November is typically the month that kicks off the official waterfowl season. Even though the season doesn't come in until the Saturday before Thanksgiving, it's the month when all the planning and plotting is done - as well as getting your feet wet with the new season.

I've hunted waterfowl across the vast majority of the state, from farm ponds and big impoundments in the Upstate to swamps and wide rivers in the Midlands and coastal marshes in the Lowcountry. One day, I hope to hunt eiders and scoters off the beach, but that still remains on my bucket list.

What would you guess would be the most common means of accessing all of these hunting areas? Okay, it's a paddling column, so you looked at the answer in the back of the book and guessed kayak or canoe? Well, you're wrong; I got there by truck. After the truck there may or may not have been an ATV to get down into the woods; most likely it was my size-14 chest waders that got me to my final destination. The point is, from the mountains to the coast, rarely has a motor boat - even one with one of those fancy mud motors - been my most common means of locomotion for waterfowl hunts.

Several years ago, a friend and I were drawn to hunt the famous Santee Coastal Reserve, specifically, the Cedar Island tract. Once we got out of the truck at the dock, we were transported by large vessel across the Santee River to a series of canals. From there, one of the SCDNR guides ferried us in a big aluminum boat around the canals to our own flooded impoundment. Once we got to the impoundment, however, we were instructed to make our way to the blind in a small skiff, what an old friend long gone would have called a bateau. We took the bateau and paddled out to the blind, then used it again to access the far corner, where the birds were congregating to avoid the blind, and we shot lots of ducks.

Since that day, the value of a small, working boat has not been lost on me. While I am a big fan of floating rivers in a camouflaged kayaks, I am a bigger fan of killing ducks on the far side of some flooded beaver swamp. Even if there's access by foot or four-wheeler around the swamp, having a small working boat is invaluable for putting out decoys, picking up ducks, and generally staying mobile in an area that's a flooded logjam under the surface.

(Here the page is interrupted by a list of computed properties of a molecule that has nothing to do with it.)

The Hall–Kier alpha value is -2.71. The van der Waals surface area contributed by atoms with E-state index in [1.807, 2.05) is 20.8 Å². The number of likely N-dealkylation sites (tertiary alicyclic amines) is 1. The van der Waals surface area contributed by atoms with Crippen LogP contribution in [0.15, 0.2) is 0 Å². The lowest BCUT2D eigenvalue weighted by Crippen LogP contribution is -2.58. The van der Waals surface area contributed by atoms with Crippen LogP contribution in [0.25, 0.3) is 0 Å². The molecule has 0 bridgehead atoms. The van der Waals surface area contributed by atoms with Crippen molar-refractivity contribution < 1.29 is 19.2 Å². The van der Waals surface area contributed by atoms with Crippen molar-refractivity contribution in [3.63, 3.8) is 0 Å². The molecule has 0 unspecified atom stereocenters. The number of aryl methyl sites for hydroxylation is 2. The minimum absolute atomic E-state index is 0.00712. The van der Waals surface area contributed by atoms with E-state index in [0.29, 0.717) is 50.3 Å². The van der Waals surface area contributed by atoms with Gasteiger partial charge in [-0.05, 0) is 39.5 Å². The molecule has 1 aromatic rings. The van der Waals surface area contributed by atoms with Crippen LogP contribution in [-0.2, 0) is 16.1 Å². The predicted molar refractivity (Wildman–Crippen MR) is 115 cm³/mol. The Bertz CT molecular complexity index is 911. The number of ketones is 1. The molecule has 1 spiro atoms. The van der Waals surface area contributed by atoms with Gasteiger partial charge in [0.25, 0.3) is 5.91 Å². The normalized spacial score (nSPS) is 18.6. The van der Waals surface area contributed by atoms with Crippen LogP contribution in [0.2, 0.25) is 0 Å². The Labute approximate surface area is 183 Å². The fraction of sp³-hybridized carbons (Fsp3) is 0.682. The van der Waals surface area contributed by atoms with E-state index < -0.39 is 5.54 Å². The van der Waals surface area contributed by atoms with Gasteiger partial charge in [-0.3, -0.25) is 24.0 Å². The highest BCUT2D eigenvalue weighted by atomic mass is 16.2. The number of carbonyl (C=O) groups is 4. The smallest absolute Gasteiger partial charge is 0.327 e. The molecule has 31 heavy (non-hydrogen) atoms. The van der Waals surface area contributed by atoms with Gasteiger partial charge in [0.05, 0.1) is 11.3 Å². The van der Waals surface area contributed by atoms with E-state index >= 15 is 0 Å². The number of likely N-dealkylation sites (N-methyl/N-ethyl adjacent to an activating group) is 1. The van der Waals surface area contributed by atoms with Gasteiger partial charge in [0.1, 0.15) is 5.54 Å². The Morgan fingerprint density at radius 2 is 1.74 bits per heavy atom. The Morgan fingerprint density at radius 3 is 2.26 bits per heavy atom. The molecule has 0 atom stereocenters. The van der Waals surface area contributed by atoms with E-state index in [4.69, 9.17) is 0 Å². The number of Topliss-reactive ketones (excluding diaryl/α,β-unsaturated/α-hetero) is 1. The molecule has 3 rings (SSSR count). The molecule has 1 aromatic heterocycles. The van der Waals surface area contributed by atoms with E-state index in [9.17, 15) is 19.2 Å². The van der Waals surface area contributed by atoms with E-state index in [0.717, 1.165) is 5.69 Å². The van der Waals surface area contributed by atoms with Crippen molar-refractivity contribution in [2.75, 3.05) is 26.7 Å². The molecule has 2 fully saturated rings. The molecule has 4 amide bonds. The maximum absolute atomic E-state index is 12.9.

Working boats share some characteristics: they're small, portable, rugged and typically have only a few inches of gunwale between you and the ensuing wetness below. Probably the most common is an aluminum johnboat, the means of propulsion being a paddle. Regardless, those who ply waters big and small in a one-man craft understand that it's not the means of propulsion that is the appeal. The challenge of using a vessel where balance, efficiency of movement and stealth put you one-on-one with the quarry - be it finned, feathered or furred - is what trips the breakers for most Palmetto paddlers.

This is also the time when all the waterfowling catalogs arrive in the mail. I love looking in the back of these catalogs where the amphibious boats dwell. One style that has struck my fancy is the line of sneak boats offered by Minnesota's Beavertail Products. In addition to a lot of other cool waterfowling stuff, Beavertail offers three sneak boats - the Phantom, the Final Attack, and the Stealth - which comes in one- and two-man versions.

Touted as waterfowling kayaks, these sneak boats are constructed of 100-percent compounded polyethylene in a one-piece, roto-molded, low-profile design. Stability is high on the priority list for these boats, which offer either a flat, low-profile bottom or a twin-hull, catamaran-style bottom for exceptional stability. Ranging in weight from 55 to 120 pounds, these boats are also light enough to transport to the backwaters where ducks can go and other hunters can't go. The Final Attack even has a set of wheels molded into the stern for ease of transport across fields.

The best feature of all of these sneak boats is that they toe the line between paddle boats and layout blinds. How many times have you been able to get into an area in a powerboat, then spent precious time before legal shooting light hiding the boat and camoflauging the spot you wanted to hunt? Then, if that spot wasn't exactly where the ducks were, you wasted more time moving or watching ducks land just out of reach?

Using either natural or man-made camo, you can paddle up, brush up, and be hunting - all with the comfort of a dry, molded seat - in just a matter of minutes. Check out for more information.